Deadline Looms for Pending Cases in Front of Administrative Law Judges, per SEC Orders

September 5, 2018

On June 21, 2018, the Supreme Court issued its opinion in the matter of Lucia v. SEC, 585 U.S. ___ (2018), which held that administrative law judges of the U.S. Securities and Exchange Commission (SEC) are considered Inferior Officers of the United States, therefore subject to the Appointments Clause (Article II, Sec. 2) of the U.S. Constitution. The Supreme Court ruled in favor of Mr. Lucia, 7-2, agreeing with his position that Administrative Law Judges (ALJs) are officers of the United States because they are effectively being given judicial power. Accordingly, administrative law judges must be appointed by the President or other delegated officer pursuant to the requirements of Inferior Officers, rather than hired as federal employees, which had been standard practice for ALJs. Lucia called into question cases pending before all of the SEC’s ALJs, all five of whom were hired as federal employees and none of whom served in their positions pursuant to Inferior Officer appointment requirements. Because of that, and in advance of the Lucia opinion being issued, on November 30, 2017, the SEC ratified the appointments of all five of its ALJS and stayed ALJ-pending cases until the Supreme Court ruled on Lucia.

Here is what you need to know: on August 22, 2018, the Secretary of the SEC issued an order to tackle three issues. Chief ALJ Brenda Murray issued a follow-up order on August 23, 2018, imposing a September 7, 2018, deadline for affected cases. Taken together, these orders convey the following information:

  1. Ratification Reiterated – the Order reiterated the Commission’s ratification of the appointments of its five ALJs, now, post-Lucia, which ruled that such an action was required.

  2. Stays Lifted – effective the same day, August 22, 2018, the Order lifted the stay of all pending administrative proceedings.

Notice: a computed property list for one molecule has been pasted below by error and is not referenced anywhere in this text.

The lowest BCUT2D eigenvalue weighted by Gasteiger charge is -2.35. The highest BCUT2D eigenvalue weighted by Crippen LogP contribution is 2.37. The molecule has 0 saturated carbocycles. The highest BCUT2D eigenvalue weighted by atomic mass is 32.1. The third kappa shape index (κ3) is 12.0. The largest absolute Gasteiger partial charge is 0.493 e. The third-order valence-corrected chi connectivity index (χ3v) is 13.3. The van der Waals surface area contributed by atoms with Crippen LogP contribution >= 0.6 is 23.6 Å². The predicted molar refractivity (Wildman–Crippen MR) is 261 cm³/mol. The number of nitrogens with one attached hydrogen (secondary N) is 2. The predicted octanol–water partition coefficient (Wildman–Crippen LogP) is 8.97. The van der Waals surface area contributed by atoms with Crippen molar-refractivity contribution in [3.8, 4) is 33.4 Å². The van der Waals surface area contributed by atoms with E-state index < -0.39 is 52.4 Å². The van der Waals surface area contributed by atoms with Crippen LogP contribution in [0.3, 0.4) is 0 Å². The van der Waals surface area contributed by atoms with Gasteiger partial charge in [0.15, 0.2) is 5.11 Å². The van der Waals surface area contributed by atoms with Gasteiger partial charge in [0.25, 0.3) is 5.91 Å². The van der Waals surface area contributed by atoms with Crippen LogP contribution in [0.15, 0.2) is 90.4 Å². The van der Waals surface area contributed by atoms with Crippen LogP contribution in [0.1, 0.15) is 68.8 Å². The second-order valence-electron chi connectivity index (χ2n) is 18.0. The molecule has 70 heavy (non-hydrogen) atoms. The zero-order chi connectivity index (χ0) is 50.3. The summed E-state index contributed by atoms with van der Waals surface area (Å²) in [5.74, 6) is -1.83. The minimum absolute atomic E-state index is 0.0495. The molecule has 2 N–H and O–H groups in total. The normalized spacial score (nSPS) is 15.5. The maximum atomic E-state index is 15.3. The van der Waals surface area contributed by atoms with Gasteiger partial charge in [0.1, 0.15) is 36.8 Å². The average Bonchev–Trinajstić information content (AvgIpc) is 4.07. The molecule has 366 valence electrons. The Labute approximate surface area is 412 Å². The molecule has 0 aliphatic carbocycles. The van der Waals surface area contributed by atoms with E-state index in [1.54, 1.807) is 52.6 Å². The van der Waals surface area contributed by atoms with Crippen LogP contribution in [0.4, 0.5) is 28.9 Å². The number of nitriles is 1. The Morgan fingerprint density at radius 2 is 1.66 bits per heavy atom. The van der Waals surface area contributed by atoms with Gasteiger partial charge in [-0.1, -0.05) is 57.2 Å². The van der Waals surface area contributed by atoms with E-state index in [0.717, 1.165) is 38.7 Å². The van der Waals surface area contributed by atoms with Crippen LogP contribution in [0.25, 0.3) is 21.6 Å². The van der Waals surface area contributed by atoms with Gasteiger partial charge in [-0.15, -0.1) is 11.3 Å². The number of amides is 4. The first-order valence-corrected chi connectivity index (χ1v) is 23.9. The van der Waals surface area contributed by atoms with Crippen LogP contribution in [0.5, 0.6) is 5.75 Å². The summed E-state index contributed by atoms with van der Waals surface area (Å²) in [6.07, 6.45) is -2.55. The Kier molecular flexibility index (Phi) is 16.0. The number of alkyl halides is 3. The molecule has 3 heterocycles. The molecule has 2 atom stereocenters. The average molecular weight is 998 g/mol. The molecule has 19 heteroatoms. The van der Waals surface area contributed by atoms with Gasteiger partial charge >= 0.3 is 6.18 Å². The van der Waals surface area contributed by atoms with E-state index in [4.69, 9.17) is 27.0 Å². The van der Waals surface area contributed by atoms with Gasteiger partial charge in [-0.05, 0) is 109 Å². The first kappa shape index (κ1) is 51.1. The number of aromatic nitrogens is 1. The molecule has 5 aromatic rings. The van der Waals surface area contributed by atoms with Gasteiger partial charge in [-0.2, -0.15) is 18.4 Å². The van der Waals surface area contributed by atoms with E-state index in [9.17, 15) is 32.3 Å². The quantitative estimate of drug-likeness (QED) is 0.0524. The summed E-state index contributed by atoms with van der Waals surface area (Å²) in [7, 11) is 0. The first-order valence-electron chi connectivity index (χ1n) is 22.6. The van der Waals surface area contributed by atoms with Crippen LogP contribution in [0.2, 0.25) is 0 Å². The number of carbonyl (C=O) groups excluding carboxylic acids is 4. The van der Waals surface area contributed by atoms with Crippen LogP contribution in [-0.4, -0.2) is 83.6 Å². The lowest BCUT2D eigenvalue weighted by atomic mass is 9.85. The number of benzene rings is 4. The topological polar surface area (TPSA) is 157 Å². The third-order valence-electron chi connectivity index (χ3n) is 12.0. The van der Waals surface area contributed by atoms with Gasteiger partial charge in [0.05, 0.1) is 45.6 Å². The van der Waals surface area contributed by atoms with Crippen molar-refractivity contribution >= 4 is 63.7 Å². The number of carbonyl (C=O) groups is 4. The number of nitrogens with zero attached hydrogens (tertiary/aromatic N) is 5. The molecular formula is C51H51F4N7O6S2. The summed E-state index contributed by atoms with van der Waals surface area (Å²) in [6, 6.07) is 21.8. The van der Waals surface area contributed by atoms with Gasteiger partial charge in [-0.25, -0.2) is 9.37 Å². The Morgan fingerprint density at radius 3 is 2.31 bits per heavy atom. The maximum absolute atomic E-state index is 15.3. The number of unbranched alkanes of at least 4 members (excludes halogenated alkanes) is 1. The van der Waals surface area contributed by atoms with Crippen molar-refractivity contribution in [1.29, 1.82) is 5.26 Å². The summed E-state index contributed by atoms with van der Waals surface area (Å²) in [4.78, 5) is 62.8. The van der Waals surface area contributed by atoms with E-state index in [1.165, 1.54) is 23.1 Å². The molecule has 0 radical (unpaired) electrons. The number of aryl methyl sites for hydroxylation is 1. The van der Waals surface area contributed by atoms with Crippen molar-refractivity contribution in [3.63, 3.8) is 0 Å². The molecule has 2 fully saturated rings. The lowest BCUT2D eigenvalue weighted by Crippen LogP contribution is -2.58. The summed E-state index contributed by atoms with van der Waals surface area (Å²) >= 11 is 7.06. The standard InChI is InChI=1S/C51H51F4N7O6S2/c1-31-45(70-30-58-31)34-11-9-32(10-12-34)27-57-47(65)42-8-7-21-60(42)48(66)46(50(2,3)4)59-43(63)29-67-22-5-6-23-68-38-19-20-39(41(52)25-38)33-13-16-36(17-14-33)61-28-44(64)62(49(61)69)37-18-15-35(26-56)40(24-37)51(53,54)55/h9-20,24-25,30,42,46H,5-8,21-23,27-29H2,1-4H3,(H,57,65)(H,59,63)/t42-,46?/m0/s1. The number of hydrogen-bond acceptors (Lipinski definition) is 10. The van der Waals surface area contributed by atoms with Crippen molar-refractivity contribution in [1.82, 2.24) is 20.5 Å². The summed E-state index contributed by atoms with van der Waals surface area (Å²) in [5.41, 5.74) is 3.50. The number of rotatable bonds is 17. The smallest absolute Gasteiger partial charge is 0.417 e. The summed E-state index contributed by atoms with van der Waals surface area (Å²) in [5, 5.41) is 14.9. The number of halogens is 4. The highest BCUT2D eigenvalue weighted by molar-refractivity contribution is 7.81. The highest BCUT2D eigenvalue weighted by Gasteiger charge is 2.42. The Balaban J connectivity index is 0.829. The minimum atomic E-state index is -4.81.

3. Mulligans Offered – the Order set out an option for respondents in any pending proceedings to take a mulligan. Essentially, respondents in any matter pending before an ALJ, including those at the Commission level pending a vote, were given the opportunity for a new hearing “before an ALJ who did not previously participate in the matter,” such that the Secretary would remand any proceedings currently pending before the SEC to the Office of Administrative Law Judges, vacate prior opinions in such proceedings, vacate any scheduling order and due dates, and reassign the matter to a new ALJ for a completely new evaluation.

  4. Creative Flexibility – the Order allowed for increased flexibility for the parties to stipulate to acceptable procedures to resolve pending matters. Importantly, the order stated that the assigned ALJ “shall exercise the full powers conferred by the Commission’s Rules of Practice and the Administrative Procedure Act and shall not give weight to or otherwise presume the correctness of any prior opinions, orders, or rulings issued in the matter.” The ALJ is required to issue an order directing the parties to submit proposals for the conduct of further proceedings within 21 days of being assigned to the proceeding. After considering the parties’ submissions, the ALJ “shall hold a new hearing and prepare an initial decision.” If a party fails to submit such a proposal, the ALJ may enter a default against that party.

  5. September 7, 2018, Deadline – On August 23, 2018, Chief ALJ Brenda Murray issued an order stating that parties who agree to alternative procedures, “including agreeing that the proceeding remain with the previously designated administrative law judge,” shall notify her in writing by September 7, 2018, of such a request. If the parties do not submit a written notification, Chief ALJ Murray will assign a new ALJ by September 21, 2018, as required by the Commission’s order issued August 22, 2018. Attached to Chief ALJ Murray’s order was a list of 194 impacted administrative proceedings: 68 cases pending before ALJs before the Commission’s general stay and an additional 126 cases remanded from the Commission’s review docket on August 22, 2018.

If you have any questions regarding the consequences of the Lucia case, recent orders issued by the SEC, or a pending investigation or examination by the SEC, please contact Ferdose al-Taie, Jason Ross, or your Dykema relationship attorney.

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